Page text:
“Those garments, additionally, are things that people want to keep for a long time. They don’t want to get rid of their custom-made pieces,” Lisak said. “It’s not something they want to get over in a season. They want to keep it for a long time realistically, and so that in itself is sustainable.” 

Lisak said students enjoy making these couture pieces, garments custom-made for a specific person because the uniqueness and the perceived sanctity that buyers have with these pieces make sustainable designs a type of art form. 

Meyer agreed that buyers enjoy sustainable clothing for the rarity of the pieces. 

“A lot of sustainable clothing in itself is one-of-a-kind because you’re using these found materials and you’re not going to be able to find like 20 yards of something you’re only going to be able to find like three yards of it,” she said. 

Maroney added that in her Fashion Fundamentals class she learned about how “these couture buyers if they see Kendall Jenner in what they want, they won’t get it.” 

Lisak said they are catering to those couture buyers who love being different from the rest and pay special adoration to custom-made, elaborate pieces. 

“For me personally it’s making things in small batches and taking delicate consciousness in what you’re buying and what it’s being used for,” they added. 

All three students said they take inspiration from those younger couture designers who weren’t originally interested in the sustainable aspect of fashion but, because of the inherent uniqueness of sustainable fashion, it hs turned to be popular for its attractive appearance, although they themselves are more aware and do try to make their clothing sustainable.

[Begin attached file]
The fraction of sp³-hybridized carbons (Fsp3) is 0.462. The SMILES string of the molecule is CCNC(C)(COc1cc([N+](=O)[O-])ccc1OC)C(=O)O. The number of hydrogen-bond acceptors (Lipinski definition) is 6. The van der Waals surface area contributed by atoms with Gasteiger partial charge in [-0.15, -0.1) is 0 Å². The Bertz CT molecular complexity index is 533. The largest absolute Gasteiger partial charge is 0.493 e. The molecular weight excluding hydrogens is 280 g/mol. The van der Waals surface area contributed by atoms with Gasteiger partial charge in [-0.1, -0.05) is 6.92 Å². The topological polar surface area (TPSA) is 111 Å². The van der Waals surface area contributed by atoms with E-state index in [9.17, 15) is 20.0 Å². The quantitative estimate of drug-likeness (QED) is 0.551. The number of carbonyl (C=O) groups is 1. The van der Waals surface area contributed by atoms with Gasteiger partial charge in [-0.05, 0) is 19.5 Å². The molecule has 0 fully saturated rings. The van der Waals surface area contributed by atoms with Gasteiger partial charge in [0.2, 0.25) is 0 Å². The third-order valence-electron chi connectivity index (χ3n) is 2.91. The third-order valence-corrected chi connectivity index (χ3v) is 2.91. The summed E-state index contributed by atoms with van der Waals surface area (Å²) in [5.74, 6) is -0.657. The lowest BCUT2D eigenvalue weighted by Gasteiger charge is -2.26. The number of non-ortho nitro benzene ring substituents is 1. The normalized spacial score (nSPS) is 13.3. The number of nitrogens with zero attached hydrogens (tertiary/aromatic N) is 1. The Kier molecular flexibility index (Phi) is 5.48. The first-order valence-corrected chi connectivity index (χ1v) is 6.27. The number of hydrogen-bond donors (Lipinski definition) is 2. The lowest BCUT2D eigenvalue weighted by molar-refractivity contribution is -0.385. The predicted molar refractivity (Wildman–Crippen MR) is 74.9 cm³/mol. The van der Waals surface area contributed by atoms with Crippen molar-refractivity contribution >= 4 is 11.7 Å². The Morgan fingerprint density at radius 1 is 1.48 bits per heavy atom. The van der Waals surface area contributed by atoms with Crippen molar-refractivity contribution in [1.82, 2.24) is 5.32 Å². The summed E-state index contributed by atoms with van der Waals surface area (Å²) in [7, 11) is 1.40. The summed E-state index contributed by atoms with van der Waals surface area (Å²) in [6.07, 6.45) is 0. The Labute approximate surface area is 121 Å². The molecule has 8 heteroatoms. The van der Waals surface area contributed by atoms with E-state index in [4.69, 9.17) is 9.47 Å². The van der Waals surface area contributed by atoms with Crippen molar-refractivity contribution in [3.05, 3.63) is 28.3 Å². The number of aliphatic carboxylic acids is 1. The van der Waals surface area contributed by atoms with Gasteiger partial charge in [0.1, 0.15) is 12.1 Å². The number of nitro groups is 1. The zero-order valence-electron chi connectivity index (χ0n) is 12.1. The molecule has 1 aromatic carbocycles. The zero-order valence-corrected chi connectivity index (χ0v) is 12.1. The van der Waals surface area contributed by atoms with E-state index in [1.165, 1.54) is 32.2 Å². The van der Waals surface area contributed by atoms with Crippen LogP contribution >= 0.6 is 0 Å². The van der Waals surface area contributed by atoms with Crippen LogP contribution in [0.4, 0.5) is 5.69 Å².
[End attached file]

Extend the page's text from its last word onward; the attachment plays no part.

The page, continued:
“They’re [young couture designers] buying a lot of deadstock (any leftover fabric that can’t be used for its original purpose anymore) fabric from massive houses like Dior and Channel, and that’s what they’re then using for their whole couture collections so they’re not really wasting as much,” Lisak said 

Even though these JCCC student designers use unconventional fabrics and mix-match styles, they’re not completely at the mercy of the materials; they’re still able to incorporate their own style into their designs.  

Maroney specializes in denim, and her collection for this year’s fashion show focuses on a mix of princessy, lacy aesthetics and denim. And for Lisak, they focus on chiffon and draping. 

The use of sustainable fabrics is a relatively new concept in the fashion world. Britt 

Benjamin, associate professor of Fashion Merchandising and Design at JCCC, said the students only started fully incorporating fabrics six or seven years ago. 

“Students are finding drapery at thrift stores or bedding, just whatever they can find, so I think naturally they just went that route and it was like an extra bonus,” Benjamin said. 

In order to graduate from the program, they have to design a minimum of five pieces in a design collection, although Rhodes said most students are doing more than that and participate in the fashion show. 

“Our fashion show is April 21st; it’s going to be in the Wylie Hospitality Building. It’s going to be a live runway show. There’s a noon show and a 7:30 p.m. show,” Rhodes said. 

Lisak said they think that sustainably made clothes, what they call a return of “arts and crafts” in which people are thrifting more, and returning to old ways of using fabrics.

“I think we’ll be seeing a lot of those things happening in the future, even in big corporations too,” Lisak said. “They’re going through so much waste and the only way that they can make a profit is by going through more waste. It’s kind of like a snake eating itself because they literally can’t maintain it.” 

Arien Roman Rojas, volunteer reporter